4 Jaguar/IX (Cherokee, Panther/SAHO’NI)
Galactic Tone 4: Stability; the cube is most stable of all forms and establishes volume by definition of height, length, depth and breadth; 4 directions establish orientation. The energy of 4 sets the parameters, which establish the freedoms and barriers needed to create a game, work, or relationship.
Jaguar/IX: Born with a deep love of the Mother Earth, Jaguar or shaman is directly tied to the source of all Earth magic. They possess great power of intellect and strength or character through integrity. Jaguar energy is feminine in nature and is the ruling spirit of jungles, plains, and mountains. The spirit of Jaguar inhabits the Mayan temples and is called on to assist in spiritual as well as in material ways. Jaguar is also the god/goddess of gratefulness.
Cherokee, Panther/SAHO’NI: Panther is symbolized by comets, meteors, shooting stars, fireballs, and magicians. Meteors appearing around the middle of November are Heralds of the Coming of the Light, the Cherokee New Year. Panther is the Shadow of the Sphinx, Herald of the Dawn, guardian of the night when the sun is traveling through the underworld. Panthers have unlimited imaginations, visualizations, and are spellbinding speakers. The Cherokee Totem Jaguar is the guardian of the portals to other dimensions; shamanic abilities will open; multi-dimensional magic; healer, leader, way shower energy when used for spiritual growth. Conducive to pray for grandmothers, mothers, daughters, sisters and wives day. For wisdom at 4 Balances, cunning and protection of Mother Nature. To thank the Earth for sustenance. Ix is the native cunning, enterprising, vigorous, bold and realistic.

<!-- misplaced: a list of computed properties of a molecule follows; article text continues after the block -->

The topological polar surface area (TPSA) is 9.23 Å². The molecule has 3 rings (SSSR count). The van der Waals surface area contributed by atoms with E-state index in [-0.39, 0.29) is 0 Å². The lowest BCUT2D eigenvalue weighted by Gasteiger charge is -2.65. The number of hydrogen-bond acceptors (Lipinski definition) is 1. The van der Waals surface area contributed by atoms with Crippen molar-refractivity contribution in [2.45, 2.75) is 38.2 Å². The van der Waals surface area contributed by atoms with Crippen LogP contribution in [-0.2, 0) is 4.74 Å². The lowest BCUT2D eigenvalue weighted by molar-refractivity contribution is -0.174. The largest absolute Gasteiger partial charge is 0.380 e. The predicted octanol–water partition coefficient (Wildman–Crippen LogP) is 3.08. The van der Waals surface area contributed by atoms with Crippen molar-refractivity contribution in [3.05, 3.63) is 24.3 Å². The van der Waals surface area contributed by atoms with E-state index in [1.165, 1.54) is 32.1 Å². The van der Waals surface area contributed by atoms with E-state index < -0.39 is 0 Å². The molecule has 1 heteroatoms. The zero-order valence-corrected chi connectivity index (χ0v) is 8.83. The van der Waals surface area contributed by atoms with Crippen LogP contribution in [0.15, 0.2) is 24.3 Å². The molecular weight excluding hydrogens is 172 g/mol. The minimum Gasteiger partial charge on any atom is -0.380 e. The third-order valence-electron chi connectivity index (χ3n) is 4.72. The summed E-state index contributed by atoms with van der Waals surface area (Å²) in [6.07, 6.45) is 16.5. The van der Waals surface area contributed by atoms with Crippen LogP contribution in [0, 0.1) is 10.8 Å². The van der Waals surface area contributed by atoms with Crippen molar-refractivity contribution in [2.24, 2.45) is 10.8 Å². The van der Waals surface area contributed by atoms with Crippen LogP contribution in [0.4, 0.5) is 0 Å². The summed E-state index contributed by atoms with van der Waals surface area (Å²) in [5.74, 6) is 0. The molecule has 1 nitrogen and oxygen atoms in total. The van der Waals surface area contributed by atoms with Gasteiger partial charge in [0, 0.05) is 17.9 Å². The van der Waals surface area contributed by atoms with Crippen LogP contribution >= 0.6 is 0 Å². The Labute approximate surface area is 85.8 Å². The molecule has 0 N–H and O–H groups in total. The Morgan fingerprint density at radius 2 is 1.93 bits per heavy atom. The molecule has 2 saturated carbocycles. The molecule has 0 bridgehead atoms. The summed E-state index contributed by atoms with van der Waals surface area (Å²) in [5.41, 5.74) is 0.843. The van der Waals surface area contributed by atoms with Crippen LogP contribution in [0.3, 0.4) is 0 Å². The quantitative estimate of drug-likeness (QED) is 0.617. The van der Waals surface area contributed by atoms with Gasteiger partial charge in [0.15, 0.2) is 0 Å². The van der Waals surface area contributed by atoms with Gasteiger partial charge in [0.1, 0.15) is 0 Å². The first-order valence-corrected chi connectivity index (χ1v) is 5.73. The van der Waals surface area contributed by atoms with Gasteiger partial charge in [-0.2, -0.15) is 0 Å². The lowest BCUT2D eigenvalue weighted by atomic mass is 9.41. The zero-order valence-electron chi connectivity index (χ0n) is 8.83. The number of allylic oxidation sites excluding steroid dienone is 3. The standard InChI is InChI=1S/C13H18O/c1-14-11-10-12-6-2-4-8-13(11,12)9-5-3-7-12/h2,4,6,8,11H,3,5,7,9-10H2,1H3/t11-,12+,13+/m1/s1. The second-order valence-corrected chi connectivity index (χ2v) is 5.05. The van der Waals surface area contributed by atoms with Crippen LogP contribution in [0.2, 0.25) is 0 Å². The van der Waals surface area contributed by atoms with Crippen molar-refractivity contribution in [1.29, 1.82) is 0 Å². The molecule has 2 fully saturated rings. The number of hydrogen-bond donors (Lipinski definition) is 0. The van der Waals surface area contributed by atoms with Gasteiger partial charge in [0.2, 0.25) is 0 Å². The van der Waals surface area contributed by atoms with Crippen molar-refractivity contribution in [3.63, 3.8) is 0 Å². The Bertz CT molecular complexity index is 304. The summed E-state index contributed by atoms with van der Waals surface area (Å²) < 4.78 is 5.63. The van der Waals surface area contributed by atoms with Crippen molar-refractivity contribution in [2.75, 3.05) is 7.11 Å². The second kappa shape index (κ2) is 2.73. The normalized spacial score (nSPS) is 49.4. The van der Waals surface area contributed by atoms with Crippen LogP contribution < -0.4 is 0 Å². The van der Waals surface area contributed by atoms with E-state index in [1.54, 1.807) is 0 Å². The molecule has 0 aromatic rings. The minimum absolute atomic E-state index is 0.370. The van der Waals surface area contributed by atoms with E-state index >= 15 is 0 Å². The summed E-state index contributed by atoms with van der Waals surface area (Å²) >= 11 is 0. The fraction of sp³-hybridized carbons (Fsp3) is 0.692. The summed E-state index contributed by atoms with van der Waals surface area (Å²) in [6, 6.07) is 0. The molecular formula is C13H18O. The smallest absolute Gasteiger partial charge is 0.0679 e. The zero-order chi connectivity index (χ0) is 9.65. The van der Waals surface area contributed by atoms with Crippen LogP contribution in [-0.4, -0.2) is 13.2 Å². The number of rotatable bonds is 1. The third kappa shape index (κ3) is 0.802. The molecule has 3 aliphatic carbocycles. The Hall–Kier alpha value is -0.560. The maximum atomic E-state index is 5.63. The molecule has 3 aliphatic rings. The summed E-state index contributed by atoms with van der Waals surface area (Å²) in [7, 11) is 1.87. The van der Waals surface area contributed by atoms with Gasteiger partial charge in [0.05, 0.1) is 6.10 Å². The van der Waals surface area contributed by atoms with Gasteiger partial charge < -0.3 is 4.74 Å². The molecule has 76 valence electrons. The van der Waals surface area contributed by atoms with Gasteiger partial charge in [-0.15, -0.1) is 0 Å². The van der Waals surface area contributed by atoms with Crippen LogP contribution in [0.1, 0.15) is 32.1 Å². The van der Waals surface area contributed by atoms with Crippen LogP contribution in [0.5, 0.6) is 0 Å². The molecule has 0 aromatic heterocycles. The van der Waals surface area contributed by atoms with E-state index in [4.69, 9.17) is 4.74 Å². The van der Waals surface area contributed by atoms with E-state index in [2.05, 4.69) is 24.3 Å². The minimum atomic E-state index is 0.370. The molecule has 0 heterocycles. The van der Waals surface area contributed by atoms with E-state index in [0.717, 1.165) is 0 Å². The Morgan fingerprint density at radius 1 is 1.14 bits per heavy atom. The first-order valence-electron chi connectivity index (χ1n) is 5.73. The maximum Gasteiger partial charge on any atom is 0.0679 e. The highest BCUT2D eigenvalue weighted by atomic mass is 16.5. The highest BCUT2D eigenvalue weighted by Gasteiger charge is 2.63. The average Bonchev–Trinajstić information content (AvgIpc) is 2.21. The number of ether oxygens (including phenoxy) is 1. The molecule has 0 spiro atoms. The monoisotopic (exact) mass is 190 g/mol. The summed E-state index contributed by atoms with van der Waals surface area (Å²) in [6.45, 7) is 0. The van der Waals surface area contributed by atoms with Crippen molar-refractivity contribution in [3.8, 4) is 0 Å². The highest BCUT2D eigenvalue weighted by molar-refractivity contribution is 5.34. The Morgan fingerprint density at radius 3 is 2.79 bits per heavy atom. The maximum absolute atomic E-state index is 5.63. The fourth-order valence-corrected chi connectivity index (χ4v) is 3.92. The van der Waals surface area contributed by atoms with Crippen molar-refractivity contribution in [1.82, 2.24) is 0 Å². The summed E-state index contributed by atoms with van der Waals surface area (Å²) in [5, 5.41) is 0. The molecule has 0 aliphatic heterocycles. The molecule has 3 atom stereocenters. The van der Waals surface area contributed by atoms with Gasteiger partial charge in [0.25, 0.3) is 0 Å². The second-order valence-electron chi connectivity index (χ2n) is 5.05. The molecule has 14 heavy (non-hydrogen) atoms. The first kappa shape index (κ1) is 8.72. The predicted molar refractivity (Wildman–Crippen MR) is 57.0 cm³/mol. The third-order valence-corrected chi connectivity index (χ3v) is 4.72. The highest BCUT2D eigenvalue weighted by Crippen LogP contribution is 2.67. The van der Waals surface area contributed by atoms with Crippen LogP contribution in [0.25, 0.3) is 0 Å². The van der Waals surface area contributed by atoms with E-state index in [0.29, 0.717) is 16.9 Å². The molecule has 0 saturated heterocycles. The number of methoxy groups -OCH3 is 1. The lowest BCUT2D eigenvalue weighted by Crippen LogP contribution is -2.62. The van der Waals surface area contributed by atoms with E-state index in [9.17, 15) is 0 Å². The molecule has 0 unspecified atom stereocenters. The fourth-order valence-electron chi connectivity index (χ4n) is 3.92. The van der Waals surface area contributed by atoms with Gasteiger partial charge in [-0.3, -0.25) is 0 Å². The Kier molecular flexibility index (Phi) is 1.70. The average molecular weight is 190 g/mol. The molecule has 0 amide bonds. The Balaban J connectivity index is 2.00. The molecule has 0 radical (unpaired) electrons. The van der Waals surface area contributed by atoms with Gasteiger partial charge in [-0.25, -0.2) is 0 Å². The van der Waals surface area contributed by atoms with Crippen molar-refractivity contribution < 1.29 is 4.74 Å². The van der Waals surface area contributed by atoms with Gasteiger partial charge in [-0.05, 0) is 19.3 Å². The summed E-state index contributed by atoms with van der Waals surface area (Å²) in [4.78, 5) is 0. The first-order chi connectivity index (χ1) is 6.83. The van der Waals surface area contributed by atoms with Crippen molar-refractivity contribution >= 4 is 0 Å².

[Text in italics was the primary source of inspiration for my journal. These are the sources that started my journey and they are the reference for interpretation each day. By providing the original text, I hope to offer a way to see what inspired my thoughts and by including all the aspects – allow for something more to inspire you. Mayan descriptions are those written by Ian Lungold. Cherokee descriptions came from multiple sources. Links to sources and other resources of study are offered on the Daykeeper Resources Page. ~Debra]